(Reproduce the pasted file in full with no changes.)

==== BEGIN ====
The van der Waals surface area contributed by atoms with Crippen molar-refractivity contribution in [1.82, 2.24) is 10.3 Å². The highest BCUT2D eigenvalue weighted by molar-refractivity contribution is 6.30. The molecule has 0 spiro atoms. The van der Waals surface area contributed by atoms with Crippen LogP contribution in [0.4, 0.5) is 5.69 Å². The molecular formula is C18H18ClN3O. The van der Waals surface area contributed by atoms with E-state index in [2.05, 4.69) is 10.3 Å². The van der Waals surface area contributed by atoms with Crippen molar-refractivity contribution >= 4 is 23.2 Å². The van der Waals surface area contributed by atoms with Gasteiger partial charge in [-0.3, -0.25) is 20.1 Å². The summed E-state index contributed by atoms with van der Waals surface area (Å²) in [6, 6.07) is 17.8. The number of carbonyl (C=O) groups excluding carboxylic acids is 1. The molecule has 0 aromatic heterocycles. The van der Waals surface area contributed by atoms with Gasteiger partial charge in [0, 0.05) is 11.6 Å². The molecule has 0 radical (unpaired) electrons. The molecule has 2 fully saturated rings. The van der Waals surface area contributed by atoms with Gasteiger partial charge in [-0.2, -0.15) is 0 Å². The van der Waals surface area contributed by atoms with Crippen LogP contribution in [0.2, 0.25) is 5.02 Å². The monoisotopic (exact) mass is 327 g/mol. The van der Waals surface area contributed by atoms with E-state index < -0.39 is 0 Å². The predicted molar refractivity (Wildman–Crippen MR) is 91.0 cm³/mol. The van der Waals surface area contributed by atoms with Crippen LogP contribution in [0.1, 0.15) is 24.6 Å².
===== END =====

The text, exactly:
The van der Waals surface area contributed by atoms with Crippen molar-refractivity contribution in [1.82, 2.24) is 10.3 Å². The highest BCUT2D eigenvalue weighted by molar-refractivity contribution is 6.30. The molecule has 0 spiro atoms. The van der Waals surface area contributed by atoms with Crippen LogP contribution in [0.4, 0.5) is 5.69 Å². The molecular formula is C18H18ClN3O. The van der Waals surface area contributed by atoms with E-state index in [2.05, 4.69) is 10.3 Å². The van der Waals surface area contributed by atoms with Crippen molar-refractivity contribution >= 4 is 23.2 Å². The van der Waals surface area contributed by atoms with Gasteiger partial charge in [-0.3, -0.25) is 20.1 Å². The summed E-state index contributed by atoms with van der Waals surface area (Å²) in [6, 6.07) is 17.8. The number of carbonyl (C=O) groups excluding carboxylic acids is 1. The molecule has 0 aromatic heterocycles. The van der Waals surface area contributed by atoms with Gasteiger partial charge in [0, 0.05) is 11.6 Å². The molecule has 0 radical (unpaired) electrons. The molecule has 2 fully saturated rings. The van der Waals surface area contributed by atoms with Gasteiger partial charge in [-0.2, -0.15) is 0 Å². The van der Waals surface area contributed by atoms with Crippen LogP contribution in [0.2, 0.25) is 5.02 Å². The monoisotopic (exact) mass is 327 g/mol. The van der Waals surface area contributed by atoms with E-state index < -0.39 is 0 Å². The predicted molar refractivity (Wildman–Crippen MR) is 91.0 cm³/mol. The van der Waals surface area contributed by atoms with Crippen LogP contribution in [0.1, 0.15) is 24.6 Å².